CIA nominee weighs withdrawing amid scrutiny of interrogation role

Currently the acting CIA director, Haspel would become the first woman to permanently hold the post if confirmed. She was involved in prep sessions on Sunday, officials said.

The news of the uncertainty around her nomination was first reported Sunday by The Washington Post.

One sign that things were amiss came Friday morning, when Haspel was due to have conducted a walk-through at the hearing room in the Hart Senate Office Building. That visit was canceled at the last minute. Later Friday, White House aides went to CIA headquarters after learning that she was concerned that going forward with her nomination could damage the agency.

CIA nominee weighs withdrawing amid scrutiny of interrogation role
CIA nominee weighs withdrawing amid scrutiny of interrogation role

“Those who know the true Gina Haspel — who worked with her, who served with her, who helped her confront terrorism, Russia and countless other threats to our nation — they almost uniformly support her,” Ryan Trapani, a CIA spokesman, said in a statement.

“That is true for people who disagree about nearly everything else. There is a reason for that,” Trapani said. “When the American people finally have a chance to see the true Gina Haspel on Wednesday, they will understand why she is so admired and why she is and will be a great leader for this agency.”

White House Press Secretary Sarah Huckabee Sanders, who met with Haspel along with Marc Short, the White House’s director of legislative affairs, tweeted her support on Saturday.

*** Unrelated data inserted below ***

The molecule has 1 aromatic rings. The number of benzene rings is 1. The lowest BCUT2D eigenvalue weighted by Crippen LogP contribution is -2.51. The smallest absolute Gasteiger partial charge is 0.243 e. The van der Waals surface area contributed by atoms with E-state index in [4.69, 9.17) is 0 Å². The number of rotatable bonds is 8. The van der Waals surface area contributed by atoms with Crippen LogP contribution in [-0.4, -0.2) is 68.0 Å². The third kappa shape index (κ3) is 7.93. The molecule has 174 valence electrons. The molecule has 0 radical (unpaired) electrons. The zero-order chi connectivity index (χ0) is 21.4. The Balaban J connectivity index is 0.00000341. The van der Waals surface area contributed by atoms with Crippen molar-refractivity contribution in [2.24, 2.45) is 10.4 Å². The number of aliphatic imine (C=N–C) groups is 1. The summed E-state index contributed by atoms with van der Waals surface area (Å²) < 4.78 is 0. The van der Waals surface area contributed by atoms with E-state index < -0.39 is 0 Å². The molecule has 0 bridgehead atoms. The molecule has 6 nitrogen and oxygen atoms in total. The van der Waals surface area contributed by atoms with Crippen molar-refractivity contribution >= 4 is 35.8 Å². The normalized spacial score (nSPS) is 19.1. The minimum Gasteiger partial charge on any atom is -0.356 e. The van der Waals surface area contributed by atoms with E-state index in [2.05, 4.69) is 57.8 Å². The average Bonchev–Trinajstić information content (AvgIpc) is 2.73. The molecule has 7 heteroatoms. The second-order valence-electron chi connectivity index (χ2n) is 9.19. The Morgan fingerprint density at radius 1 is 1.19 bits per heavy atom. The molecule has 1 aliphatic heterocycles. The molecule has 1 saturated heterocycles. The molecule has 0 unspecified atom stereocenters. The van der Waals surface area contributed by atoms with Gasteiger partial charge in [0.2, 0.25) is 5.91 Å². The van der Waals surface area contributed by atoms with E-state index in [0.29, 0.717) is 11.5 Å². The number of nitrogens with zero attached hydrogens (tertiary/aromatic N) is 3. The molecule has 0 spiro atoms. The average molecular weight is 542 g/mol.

There is no one more qualified to be the first woman to lead the CIA than 30+ year CIA veteran Gina Haspel. Any Democrat who claims to support women’s empowerment and our national security but opposes her nomination is a total hypocrite

— Sarah Sanders (@PressSec) May 5, 2018

“She’s going full steam ahead. She’s going to be at the hearing Wednesday mornings,” said NBC News national security analyst Jeremy Bash, a former chief of staff at the CIA and the Defense Department, who said he spoke to Haspel earlier Sunday.

“I think in her mode of really putting the agency before herself, she said, ‘If that’s going to harm CIA, I don’t need to be a part of this,'” Bash said in an interview on MSNBC’s “Kasie DC.”

“But I think everyone around her said, ‘No, you are the right person to do this,'” he said. “The White House bucked her up, and she’s going full steam ahead.”

Haspel, who has been deputy CIA director for 15 months, is a career CIA operations officer with 33 years at the agency. Her nomination had drawn wide support from CIA veterans, including former Obama administration officials who are bitterly critical of Trump. But she is expected to face tough questions Wednesday over her role in an interrogation program that many say amounted to torture after the terrorist attacks of Sept. 11, 2001.

Several U.S. officials told NBC News that Haspel was the base chief at a secret CIA prison in Thailand where an al Qaeda detainee was waterboarded three times and confined to a small box. The detainee, Abd al-Rahim al-Nashiri, a Saudi citizen, is alleged to have been the mastermind of the bombing of the USS Cole and other terrorist attacks.

She later sent a cable with an order from her boss instructing CIA officers to shred all videotapes of CIA interrogations sessions. She wasn’t reprimanded for her role in the destruction of the tapes, but some CIA officials, and many lawmakers, viewed the episode as an improper attempt at a coverup.

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